A Canadian company is taking a modified form of milk, which would otherwise be wasted during the pasteurization process, and putting it back into various uses.
Canada has billions of liters of dairy products each year that farmers waste during the pasteurization process. Among other things, among these residues we find permeate milk, which an Ontario company decided to reevaluate by turning it into vodka.
“Today, when you make cheese or whatever, you remove the lactose and make another product called permeate. There’s not much use for this product, so I got the idea to reuse it and take out,” explained Omid MacDonald, CEO and founder of Dairy Distillery. Vodka from it.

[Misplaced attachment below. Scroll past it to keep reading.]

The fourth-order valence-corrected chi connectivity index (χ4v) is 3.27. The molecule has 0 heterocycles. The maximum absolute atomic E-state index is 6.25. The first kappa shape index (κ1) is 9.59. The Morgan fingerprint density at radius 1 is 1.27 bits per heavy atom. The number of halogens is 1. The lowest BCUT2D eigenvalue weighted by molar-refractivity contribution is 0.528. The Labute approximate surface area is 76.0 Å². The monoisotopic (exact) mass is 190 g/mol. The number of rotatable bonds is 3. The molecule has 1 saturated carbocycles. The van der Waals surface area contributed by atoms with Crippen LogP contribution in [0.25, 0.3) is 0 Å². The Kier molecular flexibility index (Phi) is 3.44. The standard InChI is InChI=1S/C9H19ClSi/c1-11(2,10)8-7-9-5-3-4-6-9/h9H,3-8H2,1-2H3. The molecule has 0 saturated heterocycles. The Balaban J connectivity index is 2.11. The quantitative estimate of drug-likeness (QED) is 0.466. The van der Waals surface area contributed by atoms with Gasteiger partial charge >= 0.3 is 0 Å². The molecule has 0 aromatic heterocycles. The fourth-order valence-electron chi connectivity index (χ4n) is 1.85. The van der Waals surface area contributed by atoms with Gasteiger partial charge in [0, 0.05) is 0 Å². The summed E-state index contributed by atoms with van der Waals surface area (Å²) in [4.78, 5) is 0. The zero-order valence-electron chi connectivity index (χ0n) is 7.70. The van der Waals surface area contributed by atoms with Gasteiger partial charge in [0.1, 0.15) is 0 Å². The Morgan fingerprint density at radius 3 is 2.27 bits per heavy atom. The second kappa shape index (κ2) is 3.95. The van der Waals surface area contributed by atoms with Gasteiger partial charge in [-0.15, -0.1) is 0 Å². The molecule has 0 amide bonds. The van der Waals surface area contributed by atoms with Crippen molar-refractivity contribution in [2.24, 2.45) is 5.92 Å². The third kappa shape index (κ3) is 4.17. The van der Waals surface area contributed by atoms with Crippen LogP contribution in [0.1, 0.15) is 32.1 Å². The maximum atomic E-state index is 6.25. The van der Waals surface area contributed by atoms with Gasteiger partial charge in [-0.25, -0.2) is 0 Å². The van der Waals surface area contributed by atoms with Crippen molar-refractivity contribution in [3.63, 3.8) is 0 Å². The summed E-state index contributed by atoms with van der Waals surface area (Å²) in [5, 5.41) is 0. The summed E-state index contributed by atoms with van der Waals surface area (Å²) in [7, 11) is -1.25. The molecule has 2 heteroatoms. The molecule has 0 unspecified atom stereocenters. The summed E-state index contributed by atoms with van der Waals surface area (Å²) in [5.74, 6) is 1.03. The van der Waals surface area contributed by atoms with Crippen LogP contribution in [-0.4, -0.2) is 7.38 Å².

“It’s vodka, we serve it in an old milk bottle, but it’s 40% alcohol. It’s crystal clear, but sweeter than regular vodka and a lot sweeter.”
The development of this dairy-based vodka requires technical and scientific research.
We worked with the University of Ottawa to find yeast that can eat lactose and turn it into alcohol. “After we had a successful result at university, we set up our own distillery in Ontario,” said Mr. MacDonald.
“We can work with Quebec dairy farmers to turn their surplus into alcohol, but also into ethanol for hand washing, or also for fuel in the car,” he said.
“Today in Canada we import 40% of our ethanol from the United States, and it’s made from corn. It’s a shame that you waste corn that you can eat, while lactose is something that humans can’t use,” the entrepreneur adds.
Vodkow will be available at the end of October on SAQ shelves for $31.85. You can also find Canadian cream alcohol without lactose, which is the only one of its kind in Canada.
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